Frontline healthcare staff during the COVID-19 pandemic
Received Date: Aug 15, 2021 / Accepted Date: Aug 20, 2021 / Published Date: Aug 25, 2021
Citation: Santosh B. Frontline healthcare staff during the COVID-19 pandemic. J Nurs Prac 2021;5:8
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The unprecedented, never faced deadly coronavirus disease (COVID-19) fast spread and high fatality rate leading to mass infection and deaths turned the viral disease into pandemic emerged in early 2020, put unprecedented physical, mental, and emotional strain on the staff of health care organizations, who have been caring for a critically ill patient population for more than a year and a half.
The healthcare workers deployed as a first line of defense against the deadly viral pandemic, struggled to keep up with new information about the disease, while also coping with the anxiety associated with caring for affected patients. The pandemic challenged the till now’s most developed and resourceful healthcare system in an unprecedented way, and proved to be a continual challenge for nurse leaders to provide adequate support for staff members and keep them informed about frequently changing practices and protocols.
The scarcity of scientific information, medical practices and treatment protocols continuously kept molding methodology to deal and manage the pandemic. The impact of global pandemic severely affected the frontline health care workers especially extremely, the most essential employees placed at the bottom structure of medical hierarchy levels, structuring and providing solid support base faced the unknown difficulties not only caring for affected patients, but also worried of unable to isolate at home, how to protect themselves and their families. These and other stressors brought on by the pandemic have taken an overall physical and emotional toll and, more specifically, have contributed to fatigue, stress, anxiety, and burnout among health care workers. The knowledge gained through these initial experiences has been a vital resource as health care workers continue to face challenges associated with the ongoing pandemic.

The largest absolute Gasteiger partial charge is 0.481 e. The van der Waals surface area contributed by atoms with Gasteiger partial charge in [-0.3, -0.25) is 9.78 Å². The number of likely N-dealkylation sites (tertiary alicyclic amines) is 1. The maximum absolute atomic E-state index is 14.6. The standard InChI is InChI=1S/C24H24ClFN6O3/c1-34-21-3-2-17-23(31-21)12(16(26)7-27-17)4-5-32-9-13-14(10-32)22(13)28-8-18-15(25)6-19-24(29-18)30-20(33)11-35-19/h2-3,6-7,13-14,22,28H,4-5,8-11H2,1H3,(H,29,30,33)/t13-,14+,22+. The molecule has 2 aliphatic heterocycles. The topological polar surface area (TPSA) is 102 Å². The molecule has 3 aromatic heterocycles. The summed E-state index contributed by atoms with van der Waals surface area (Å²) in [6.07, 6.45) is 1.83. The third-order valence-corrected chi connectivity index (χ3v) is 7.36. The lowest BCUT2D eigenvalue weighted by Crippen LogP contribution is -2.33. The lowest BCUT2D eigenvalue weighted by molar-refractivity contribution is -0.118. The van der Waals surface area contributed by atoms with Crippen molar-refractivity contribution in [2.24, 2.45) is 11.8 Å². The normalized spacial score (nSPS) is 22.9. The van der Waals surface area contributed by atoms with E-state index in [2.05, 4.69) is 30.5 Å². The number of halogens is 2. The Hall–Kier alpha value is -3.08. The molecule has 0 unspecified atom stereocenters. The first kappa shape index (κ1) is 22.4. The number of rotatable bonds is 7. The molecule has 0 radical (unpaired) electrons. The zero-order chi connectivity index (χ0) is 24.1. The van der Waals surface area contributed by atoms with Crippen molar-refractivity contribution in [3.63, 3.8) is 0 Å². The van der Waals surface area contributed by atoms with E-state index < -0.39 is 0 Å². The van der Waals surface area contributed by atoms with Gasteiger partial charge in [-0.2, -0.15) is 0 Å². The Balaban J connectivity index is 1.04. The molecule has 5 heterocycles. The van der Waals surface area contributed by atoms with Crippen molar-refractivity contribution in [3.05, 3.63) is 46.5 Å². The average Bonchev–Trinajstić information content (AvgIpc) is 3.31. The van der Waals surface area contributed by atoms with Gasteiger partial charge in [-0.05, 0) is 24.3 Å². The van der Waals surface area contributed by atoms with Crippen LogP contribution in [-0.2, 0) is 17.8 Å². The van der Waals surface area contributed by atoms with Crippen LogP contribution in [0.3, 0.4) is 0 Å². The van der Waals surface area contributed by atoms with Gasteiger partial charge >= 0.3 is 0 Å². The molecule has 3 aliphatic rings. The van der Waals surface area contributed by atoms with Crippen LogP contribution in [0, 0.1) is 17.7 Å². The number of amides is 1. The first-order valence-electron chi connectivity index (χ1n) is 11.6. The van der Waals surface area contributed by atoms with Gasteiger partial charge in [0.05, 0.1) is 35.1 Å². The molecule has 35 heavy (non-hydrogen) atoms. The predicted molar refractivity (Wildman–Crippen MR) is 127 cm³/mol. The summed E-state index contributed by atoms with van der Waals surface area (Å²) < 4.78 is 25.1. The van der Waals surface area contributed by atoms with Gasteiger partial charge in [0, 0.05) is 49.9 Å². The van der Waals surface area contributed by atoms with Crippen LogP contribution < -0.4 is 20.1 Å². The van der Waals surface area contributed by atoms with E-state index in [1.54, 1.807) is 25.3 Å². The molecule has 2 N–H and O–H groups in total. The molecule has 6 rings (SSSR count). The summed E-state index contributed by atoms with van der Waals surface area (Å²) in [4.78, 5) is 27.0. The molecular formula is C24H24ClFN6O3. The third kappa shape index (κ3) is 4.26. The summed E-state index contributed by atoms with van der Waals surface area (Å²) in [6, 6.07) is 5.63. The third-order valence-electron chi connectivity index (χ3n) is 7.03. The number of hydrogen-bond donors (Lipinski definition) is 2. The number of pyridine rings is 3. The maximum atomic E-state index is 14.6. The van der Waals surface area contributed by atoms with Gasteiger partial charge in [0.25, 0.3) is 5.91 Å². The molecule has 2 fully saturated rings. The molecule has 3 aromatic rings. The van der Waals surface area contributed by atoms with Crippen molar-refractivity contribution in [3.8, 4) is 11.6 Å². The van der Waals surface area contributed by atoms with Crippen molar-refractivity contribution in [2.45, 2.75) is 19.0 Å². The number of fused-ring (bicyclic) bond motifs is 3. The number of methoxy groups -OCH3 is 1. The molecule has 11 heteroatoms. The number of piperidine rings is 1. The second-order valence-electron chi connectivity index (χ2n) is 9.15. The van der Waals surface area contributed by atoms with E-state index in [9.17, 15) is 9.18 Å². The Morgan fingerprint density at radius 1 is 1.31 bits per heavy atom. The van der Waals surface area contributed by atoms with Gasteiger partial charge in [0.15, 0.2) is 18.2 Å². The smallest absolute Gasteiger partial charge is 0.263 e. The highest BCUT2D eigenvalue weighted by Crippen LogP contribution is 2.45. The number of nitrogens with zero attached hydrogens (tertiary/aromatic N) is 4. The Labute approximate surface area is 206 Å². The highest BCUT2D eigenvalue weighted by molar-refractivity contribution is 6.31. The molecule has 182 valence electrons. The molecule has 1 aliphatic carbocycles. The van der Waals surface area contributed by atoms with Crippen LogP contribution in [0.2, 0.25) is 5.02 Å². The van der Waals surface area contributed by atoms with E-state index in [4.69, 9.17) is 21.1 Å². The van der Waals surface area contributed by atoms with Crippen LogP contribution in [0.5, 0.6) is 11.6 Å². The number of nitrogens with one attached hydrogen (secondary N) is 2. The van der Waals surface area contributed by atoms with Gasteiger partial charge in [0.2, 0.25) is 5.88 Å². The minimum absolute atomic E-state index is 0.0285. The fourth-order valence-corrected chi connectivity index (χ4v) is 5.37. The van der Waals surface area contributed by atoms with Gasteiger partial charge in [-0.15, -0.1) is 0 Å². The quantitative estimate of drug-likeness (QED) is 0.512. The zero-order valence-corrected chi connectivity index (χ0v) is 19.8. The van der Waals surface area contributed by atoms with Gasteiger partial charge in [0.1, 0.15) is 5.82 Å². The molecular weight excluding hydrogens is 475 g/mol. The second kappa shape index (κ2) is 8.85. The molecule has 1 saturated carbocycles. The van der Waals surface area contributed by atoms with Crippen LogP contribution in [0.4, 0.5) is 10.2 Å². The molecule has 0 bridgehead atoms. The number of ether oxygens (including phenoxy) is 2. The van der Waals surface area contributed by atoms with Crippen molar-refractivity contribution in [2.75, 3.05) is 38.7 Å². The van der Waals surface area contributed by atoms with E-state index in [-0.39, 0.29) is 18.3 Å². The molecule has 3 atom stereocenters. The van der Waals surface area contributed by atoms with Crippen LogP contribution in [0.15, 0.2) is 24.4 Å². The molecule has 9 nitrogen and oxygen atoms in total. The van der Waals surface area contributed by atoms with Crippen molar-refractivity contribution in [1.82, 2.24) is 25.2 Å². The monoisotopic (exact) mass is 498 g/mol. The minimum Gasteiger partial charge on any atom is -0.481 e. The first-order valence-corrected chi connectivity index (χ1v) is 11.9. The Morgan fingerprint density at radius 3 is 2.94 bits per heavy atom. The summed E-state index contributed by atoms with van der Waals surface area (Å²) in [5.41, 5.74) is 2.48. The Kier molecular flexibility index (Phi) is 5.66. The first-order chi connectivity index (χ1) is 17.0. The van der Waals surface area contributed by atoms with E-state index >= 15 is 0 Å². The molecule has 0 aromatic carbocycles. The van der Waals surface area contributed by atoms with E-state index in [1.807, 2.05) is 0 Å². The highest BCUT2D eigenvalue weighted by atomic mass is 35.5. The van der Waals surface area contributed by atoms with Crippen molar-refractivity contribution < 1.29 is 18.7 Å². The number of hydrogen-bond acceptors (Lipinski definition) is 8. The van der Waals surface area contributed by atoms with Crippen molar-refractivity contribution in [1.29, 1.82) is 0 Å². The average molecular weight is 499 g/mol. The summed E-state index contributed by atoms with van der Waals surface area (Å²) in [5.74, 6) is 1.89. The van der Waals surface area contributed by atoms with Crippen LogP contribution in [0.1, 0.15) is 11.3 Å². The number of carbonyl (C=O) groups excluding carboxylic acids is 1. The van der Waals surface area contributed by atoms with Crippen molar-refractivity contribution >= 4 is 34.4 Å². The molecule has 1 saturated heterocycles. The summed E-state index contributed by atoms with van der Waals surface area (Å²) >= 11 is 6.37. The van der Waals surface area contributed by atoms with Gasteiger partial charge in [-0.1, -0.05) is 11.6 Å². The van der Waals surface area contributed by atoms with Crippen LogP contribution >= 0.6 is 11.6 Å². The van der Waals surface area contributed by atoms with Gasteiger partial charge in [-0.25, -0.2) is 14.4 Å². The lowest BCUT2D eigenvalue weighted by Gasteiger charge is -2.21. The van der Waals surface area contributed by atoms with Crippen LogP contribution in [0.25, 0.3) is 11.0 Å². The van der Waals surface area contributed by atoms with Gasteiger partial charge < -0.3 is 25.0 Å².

The pandemic left everyone perplexed with little or no information to face an unprecedented situation, for which no one knew how to prepare, The medical logistics center faced major institutional challenges, such as limited availability of Personal Protective Equipment (PPE), lack of physical space to meet the increasing patient census demands, staffing shortages and the need to redeploy staff to care for COVID-19 patients, communication challenges, and ways to provide psychosocial support to staff. The clinical medical data expert’s predictions of an exponential increase in COVID-19 cases based on the inputs collected from ground zero and mass testing centers and deadly virus behavioral changes and effectiveness, led to requiring hospitalization of mass infected patients, extremely affected patients emergency management preparation was necessary, including structured organizational response to events that is compliant with the National Incident Management System. The physical and emotional toll that the initial COVID-19 surge had on health care workers cannot be ignored.
It is the responsibility of hospitalwide and unit-based leadership to recognize these challenges and be willing to implement interventions to provide robust clinical and emotional support for staff to promote self-care and well-being. As nurses, we must take every opportunity to acknowledge and celebrate all that health care workers have accomplished. The level of expertise, resiliency, creativity, and compassion that all nurses continue to demonstrate amid the ongoing COVID-19 pandemic is truly outstanding and commendable.